The toys were cut, sanded, and partially assembled in the wood room. Then they were dipped into shellac, and afterwards painted. The toys were predominantly two coloured: a few were made in more then two colours. Each colour required an additional trip through the paint room.
For a number of years, these toys had been produced entirely by hand. However, to meet tremendously increased demand, the painting operation had recently been re-engineered so that eight woman who did the painting sat in a line by an endless chain of hooks. These hooks moved continuously past the line of women and into a long horizontal oven. Each woman sat at her own painting booth, specially designed to carry away fumes and to backstop excess paint. The woman would take a toy from the tray beside her, position it in a jig inside the painting cubicle, spray on the colour according to a pattern, then release the toy and hang it on the hook passing by. The rate at which the hooks moved had been calculated by the engineers so that each woman, when fully trained, would be able to hang a painted toy on each hook before it passed beyond her reach.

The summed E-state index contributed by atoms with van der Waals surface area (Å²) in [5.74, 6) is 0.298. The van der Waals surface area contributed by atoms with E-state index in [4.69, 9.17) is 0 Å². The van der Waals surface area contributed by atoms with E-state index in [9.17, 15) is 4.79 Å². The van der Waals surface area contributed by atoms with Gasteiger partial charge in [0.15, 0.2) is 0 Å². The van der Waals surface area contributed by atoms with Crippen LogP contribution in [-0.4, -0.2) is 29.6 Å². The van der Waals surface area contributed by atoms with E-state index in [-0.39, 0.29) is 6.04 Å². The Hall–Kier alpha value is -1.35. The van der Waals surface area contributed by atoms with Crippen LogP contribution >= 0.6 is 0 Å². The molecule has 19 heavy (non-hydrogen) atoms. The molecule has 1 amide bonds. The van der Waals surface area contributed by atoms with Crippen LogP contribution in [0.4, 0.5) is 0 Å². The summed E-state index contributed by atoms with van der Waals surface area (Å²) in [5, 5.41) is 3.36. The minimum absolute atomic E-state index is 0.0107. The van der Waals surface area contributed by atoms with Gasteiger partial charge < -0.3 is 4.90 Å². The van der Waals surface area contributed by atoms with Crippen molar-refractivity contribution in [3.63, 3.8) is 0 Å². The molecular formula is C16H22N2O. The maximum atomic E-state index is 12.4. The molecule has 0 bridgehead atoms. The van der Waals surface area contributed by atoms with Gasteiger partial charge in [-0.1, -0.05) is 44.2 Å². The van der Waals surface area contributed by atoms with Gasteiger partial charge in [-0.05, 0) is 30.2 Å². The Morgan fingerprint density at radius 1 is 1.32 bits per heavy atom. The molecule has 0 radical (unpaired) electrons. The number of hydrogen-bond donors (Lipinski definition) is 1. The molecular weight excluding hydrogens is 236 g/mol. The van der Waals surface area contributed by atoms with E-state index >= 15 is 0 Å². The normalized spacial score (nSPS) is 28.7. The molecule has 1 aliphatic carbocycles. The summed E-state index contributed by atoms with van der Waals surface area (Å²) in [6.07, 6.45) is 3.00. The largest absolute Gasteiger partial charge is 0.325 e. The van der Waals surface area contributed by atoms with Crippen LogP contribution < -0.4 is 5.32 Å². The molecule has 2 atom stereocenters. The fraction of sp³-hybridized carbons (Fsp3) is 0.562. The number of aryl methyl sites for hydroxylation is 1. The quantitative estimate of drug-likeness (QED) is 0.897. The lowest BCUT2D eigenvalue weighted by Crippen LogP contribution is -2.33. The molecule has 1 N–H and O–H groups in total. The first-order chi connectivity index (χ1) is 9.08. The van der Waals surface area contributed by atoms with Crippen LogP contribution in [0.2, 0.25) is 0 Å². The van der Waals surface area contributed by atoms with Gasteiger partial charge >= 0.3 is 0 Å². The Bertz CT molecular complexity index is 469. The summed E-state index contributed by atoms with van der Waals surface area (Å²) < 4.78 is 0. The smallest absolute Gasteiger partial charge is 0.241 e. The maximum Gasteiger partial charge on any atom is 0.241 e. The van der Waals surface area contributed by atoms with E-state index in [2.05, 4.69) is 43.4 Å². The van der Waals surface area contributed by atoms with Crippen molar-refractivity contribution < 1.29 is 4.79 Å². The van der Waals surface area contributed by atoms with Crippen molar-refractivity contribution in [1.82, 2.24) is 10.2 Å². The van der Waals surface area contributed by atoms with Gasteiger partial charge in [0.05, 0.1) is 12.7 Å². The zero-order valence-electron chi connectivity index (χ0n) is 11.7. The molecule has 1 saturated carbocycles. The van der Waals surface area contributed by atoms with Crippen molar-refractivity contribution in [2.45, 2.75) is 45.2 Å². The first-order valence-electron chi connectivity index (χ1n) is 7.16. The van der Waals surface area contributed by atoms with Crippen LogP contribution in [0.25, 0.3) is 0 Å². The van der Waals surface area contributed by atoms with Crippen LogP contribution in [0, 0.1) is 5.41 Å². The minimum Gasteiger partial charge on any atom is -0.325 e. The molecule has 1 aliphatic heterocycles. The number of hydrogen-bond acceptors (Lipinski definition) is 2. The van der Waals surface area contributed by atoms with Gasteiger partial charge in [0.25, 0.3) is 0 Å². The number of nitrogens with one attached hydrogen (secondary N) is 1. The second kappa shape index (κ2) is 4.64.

The woman working in the paint room were on a group bonus plan. Since the operation was new to them, they were receiving a learning bonus that decreased by regular amounts each month. The learning bonus was scheduled to vanish in six months, by which time it was expected that they would be on their own – that is, able to meet the standard and to earn a group bonus when they exceeded it.